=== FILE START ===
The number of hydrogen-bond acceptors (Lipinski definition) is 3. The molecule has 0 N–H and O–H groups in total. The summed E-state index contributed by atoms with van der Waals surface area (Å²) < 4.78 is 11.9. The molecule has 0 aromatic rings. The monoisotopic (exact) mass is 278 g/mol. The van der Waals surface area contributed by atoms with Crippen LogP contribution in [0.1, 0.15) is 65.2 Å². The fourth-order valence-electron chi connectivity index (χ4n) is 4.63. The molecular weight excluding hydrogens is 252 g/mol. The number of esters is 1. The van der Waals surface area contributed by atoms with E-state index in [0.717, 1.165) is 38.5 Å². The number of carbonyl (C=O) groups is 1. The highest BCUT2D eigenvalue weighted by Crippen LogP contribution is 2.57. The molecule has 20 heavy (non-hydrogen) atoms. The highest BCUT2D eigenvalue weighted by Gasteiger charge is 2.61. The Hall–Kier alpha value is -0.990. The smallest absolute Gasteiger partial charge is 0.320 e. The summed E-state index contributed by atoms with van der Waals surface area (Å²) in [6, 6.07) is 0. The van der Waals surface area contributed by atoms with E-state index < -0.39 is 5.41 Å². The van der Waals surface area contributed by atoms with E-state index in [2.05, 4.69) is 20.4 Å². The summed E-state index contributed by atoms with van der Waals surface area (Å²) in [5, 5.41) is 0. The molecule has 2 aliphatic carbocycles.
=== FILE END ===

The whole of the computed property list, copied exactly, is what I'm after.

The number of hydrogen-bond acceptors (Lipinski definition) is 3. The molecule has 0 N–H and O–H groups in total. The summed E-state index contributed by atoms with van der Waals surface area (Å²) < 4.78 is 11.9. The molecule has 0 aromatic rings. The monoisotopic (exact) mass is 278 g/mol. The van der Waals surface area contributed by atoms with Crippen LogP contribution in [0.1, 0.15) is 65.2 Å². The fourth-order valence-electron chi connectivity index (χ4n) is 4.63. The molecular weight excluding hydrogens is 252 g/mol. The number of esters is 1. The van der Waals surface area contributed by atoms with E-state index in [0.717, 1.165) is 38.5 Å². The number of carbonyl (C=O) groups is 1. The highest BCUT2D eigenvalue weighted by Crippen LogP contribution is 2.57. The molecule has 20 heavy (non-hydrogen) atoms. The highest BCUT2D eigenvalue weighted by Gasteiger charge is 2.61. The Hall–Kier alpha value is -0.990. The smallest absolute Gasteiger partial charge is 0.320 e. The summed E-state index contributed by atoms with van der Waals surface area (Å²) in [6, 6.07) is 0. The van der Waals surface area contributed by atoms with E-state index < -0.39 is 5.41 Å². The van der Waals surface area contributed by atoms with E-state index in [2.05, 4.69) is 20.4 Å². The summed E-state index contributed by atoms with van der Waals surface area (Å²) in [5, 5.41) is 0. The molecule has 2 aliphatic carbocycles.